The voltage drop test is worthless to me, about 2 of 3 receptacles in every house show excessive voltage drop. The electrician will tell everyone you are nuts if you report this. The bootleg ground test is more often wrong than right. Other than that, it is a great tool.[;)]

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Originally posted by randynavarro

It seems like it creates confusion and not answers.

Randy, I've been using mine since 1999 and I don't experience any confusion. It's a tool. When you learn how to use your tools properly, they work fine.

Word search SureTest and my name in the electrical forum and you'll find a post from me explaining about an experience I had with a stubborn client who is a professional electrician and who trusted a 3-light tester more than he did my SureTest.

Nuff Said.

ONE TEAM - ONE FIGHT!!!

Mike

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The Sure Test is an accurate tool, I did not mean to imply a 3-light tester was as accurate. The only function that is not accurate is the false grounding (at least in my model). For me, impedance and percent load on line are not useful functions except in very rare cases. It will not detect common conditions such as neutral and ground reversal. Why spend $350 on a tool with these limitations? If you want to inspect to this level, I think you are much better off investing in a $1500 circuit analyser.

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Randy, I've been using mine since 1999 and I don't experience any confusion. It's a tool. When you learn how to use your tools properly, they work fine.

I'm with Mike on that. Any strange readings just mean you have to dig a little deeper or test a little further.

"The Suretest would be applying the ground fault on the line, or wrong side of the circuitry and it wouldn't trip."

And one would assume it wouldn't trip properly in the event of an electric shock. Makes it important to test these with a tester, not just the "approved" test button, right?

Simply put...A line/load reversed GFCI provides NO protection whatever at the actual GFCI receptacle as the contacts are still hot even when the unit is tripped, but would still protect downstream receptacles. Newer GFCIs won't reset if reversed but the old one's will. If you only use the test button you should always check for current after tripping.

I always test both ways. In my experience, it is fairly rare for a GFCI to trip with the test button but not with the Suretest...but it happens. I also had one once that would consistantly take 4500ms (4½ secs) to trip. Honestly...I won't pretend to know exactly what "failing" the Suretest GFCI test indicates other than a GFCI that is not reacting normally. That's enough for me to recommend replacement for safety. We are only talking about a $15-$20 part. I'll eat that if I get it wrong.

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This morning I inspected a new house, 2007. I tested all the receptacles. Out of 49, only 9 showed a voltage drop 5% or less, 40 ranged from 5.3% to 13%, over the NEC limit of 5% drop. How would you Sure Test users report this?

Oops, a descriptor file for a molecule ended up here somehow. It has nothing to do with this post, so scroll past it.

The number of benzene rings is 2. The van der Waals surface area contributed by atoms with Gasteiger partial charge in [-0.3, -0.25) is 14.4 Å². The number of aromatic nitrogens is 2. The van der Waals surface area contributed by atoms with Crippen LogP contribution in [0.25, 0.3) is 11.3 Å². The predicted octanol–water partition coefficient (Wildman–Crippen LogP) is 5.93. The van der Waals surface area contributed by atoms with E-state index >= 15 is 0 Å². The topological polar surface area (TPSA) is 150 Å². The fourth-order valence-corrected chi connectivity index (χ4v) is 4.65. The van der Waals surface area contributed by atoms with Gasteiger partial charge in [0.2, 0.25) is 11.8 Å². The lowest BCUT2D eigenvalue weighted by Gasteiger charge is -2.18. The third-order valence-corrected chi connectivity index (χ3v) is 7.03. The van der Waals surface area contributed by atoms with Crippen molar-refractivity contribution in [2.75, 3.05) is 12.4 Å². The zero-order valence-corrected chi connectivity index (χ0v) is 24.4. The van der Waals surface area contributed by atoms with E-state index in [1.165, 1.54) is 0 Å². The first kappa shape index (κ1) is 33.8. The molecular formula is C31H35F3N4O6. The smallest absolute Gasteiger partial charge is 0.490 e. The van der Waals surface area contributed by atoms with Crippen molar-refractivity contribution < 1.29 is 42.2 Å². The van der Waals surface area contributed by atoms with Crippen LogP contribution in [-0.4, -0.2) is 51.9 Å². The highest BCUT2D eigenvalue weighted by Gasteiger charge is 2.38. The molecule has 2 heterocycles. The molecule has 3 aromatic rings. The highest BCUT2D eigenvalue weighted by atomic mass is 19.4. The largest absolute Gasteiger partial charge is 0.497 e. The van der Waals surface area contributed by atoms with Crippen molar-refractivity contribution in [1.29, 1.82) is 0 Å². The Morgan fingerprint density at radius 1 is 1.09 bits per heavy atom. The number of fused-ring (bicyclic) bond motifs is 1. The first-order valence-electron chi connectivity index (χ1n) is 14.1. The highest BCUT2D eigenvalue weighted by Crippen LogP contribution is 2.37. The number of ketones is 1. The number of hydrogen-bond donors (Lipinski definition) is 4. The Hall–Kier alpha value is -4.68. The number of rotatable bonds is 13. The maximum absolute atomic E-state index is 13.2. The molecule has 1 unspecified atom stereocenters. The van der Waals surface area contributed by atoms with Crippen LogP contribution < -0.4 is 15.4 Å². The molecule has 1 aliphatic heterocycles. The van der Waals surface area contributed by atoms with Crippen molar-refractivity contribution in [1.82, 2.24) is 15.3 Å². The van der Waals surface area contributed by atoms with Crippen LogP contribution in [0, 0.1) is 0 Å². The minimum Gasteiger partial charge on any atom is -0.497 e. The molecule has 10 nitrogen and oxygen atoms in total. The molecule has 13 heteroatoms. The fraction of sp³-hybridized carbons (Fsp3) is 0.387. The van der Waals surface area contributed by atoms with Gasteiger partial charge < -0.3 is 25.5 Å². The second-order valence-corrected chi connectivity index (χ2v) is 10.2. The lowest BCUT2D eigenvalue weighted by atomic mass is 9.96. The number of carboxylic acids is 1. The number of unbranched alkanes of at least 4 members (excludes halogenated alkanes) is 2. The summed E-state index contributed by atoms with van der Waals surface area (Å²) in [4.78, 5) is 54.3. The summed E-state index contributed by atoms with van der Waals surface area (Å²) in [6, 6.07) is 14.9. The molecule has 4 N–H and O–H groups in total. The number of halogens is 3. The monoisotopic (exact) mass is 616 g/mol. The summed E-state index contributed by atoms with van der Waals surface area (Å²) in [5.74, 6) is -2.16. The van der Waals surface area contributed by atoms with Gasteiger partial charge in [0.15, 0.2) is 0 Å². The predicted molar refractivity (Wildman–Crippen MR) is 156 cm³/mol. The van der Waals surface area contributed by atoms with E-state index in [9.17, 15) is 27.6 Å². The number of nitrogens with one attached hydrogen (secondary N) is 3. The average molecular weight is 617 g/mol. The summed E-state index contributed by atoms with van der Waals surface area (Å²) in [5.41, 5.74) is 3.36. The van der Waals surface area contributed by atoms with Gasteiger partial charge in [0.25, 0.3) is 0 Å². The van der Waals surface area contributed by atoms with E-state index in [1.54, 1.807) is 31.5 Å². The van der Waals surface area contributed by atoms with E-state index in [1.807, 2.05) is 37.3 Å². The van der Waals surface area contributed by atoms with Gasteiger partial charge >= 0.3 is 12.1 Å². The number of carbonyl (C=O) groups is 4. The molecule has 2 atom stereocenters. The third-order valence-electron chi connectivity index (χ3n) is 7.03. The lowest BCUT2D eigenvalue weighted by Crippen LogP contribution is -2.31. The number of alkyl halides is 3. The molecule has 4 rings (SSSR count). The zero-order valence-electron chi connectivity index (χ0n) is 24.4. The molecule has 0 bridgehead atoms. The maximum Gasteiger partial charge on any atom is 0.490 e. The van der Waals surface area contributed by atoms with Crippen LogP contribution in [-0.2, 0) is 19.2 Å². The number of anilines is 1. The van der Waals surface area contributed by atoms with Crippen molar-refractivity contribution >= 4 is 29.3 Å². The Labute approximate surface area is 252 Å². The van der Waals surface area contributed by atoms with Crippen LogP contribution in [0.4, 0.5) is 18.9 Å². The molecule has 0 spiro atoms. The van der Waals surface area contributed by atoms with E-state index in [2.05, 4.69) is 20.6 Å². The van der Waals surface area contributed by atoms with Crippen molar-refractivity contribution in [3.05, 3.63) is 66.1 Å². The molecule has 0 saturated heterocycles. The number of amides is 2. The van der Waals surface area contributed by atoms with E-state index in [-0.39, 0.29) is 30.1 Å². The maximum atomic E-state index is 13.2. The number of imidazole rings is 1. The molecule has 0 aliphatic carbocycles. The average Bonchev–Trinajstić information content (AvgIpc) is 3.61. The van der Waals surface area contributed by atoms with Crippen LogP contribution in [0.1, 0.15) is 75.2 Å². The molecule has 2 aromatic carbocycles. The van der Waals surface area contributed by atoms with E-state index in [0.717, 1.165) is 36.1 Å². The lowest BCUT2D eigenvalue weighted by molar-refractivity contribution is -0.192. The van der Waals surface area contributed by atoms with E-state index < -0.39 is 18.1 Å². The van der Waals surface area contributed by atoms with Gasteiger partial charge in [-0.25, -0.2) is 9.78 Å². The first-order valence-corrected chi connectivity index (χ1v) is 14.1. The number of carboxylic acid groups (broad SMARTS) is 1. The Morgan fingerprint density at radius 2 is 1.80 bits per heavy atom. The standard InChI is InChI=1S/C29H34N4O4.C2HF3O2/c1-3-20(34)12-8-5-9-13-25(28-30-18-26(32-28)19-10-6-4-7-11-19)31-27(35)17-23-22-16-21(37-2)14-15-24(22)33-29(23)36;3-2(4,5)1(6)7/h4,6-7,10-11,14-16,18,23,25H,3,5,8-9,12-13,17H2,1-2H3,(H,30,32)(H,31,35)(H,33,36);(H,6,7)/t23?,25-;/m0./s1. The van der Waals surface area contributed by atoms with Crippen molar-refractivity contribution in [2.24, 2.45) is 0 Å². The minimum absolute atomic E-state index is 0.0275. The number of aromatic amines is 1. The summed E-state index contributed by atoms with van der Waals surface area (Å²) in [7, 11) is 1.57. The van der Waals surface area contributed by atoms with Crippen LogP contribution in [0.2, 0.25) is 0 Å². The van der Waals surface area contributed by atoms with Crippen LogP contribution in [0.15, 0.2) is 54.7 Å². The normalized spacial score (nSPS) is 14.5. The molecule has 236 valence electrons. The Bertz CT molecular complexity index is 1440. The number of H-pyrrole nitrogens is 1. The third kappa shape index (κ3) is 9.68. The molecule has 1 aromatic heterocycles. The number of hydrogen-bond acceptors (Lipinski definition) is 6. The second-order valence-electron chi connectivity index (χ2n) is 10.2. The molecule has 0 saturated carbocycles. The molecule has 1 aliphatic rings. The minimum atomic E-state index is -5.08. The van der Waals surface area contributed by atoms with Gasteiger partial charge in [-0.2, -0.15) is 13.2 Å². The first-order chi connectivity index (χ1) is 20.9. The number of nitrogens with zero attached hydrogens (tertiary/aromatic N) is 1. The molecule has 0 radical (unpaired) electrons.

This seems pretty typical of what I run into. Maybe the electricians here just suck.

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Originally posted by homnspector

This morning I inspected a new house, 2007. I tested all the receptacles. Out of 49, only 9 showed a voltage drop 5% or less, 40 ranged from 5.3% to 13%, over the NEC limit of 5% drop. How would you Sure Test users report this?

This seems pretty typical of what I run into. Maybe the electricians here just suck.

I just did a 6,000 Sq ft home and the further away you were from the panel the larger the voltage drop.

I reported what I found, explain what was voltage drop and I recommended that the electrician correct it.

Captain

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Originally posted by homnspector

This morning I inspected a new house, 2007. I tested all the receptacles. Out of 49, only 9 showed a voltage drop 5% or less, 40 ranged from 5.3% to 13%, over the NEC limit of 5% drop. How would you Sure Test users report this?

This seems pretty typical of what I run into. Maybe the electricians here just suck.

Just so that everyone's clear on this point, there's no such thing as an NEC limit on voltage drop in branch circuit conductors. The fine print note at 210.19(A)(1) (FPN 4) is simply a point of information. It's not enforcable. It simply says that voltage drop under 5% is more efficient than voltage drop over 5%.

If you're going to report voltage drop as a defect, you should come up with another reference.

- Jim Katen, Oregon

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And my experience is similar to Fritz's. The electrician who traipses in behind you likely won't have a Suretest or any other device that measures voltage drop. He'll check the outlets with an amp probe and declare them to be absolutely fine.

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Ok, so next time , if I get the same results, I'll dig deeper and figure it out. .. maybe. In this situation, when I manually tripped the outlets, they did lose power.

I'm wondering if I bought more than I needed to put on a "horse and pony show"? Well, lets see how it goes.